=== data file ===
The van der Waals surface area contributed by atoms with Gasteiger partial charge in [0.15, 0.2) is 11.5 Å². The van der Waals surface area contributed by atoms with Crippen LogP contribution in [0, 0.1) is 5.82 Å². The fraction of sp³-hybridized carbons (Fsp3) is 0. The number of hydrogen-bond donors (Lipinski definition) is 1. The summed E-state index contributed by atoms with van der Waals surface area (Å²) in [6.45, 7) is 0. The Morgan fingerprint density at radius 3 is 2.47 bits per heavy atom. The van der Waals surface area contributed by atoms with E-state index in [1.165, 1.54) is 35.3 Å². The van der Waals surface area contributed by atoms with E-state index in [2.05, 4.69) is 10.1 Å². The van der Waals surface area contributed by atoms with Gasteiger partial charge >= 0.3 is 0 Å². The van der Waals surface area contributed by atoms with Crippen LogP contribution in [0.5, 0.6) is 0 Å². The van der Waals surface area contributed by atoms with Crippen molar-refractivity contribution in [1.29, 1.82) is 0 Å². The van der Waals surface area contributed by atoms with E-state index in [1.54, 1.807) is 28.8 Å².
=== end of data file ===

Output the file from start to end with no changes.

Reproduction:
The van der Waals surface area contributed by atoms with Gasteiger partial charge in [0.15, 0.2) is 11.5 Å². The van der Waals surface area contributed by atoms with Crippen LogP contribution in [0, 0.1) is 5.82 Å². The fraction of sp³-hybridized carbons (Fsp3) is 0. The number of hydrogen-bond donors (Lipinski definition) is 1. The summed E-state index contributed by atoms with van der Waals surface area (Å²) in [6.45, 7) is 0. The Morgan fingerprint density at radius 3 is 2.47 bits per heavy atom. The van der Waals surface area contributed by atoms with E-state index in [1.165, 1.54) is 35.3 Å². The van der Waals surface area contributed by atoms with E-state index in [2.05, 4.69) is 10.1 Å². The van der Waals surface area contributed by atoms with Gasteiger partial charge >= 0.3 is 0 Å². The van der Waals surface area contributed by atoms with Crippen LogP contribution in [0.5, 0.6) is 0 Å². The van der Waals surface area contributed by atoms with Crippen molar-refractivity contribution in [1.29, 1.82) is 0 Å². The van der Waals surface area contributed by atoms with E-state index in [1.54, 1.807) is 28.8 Å².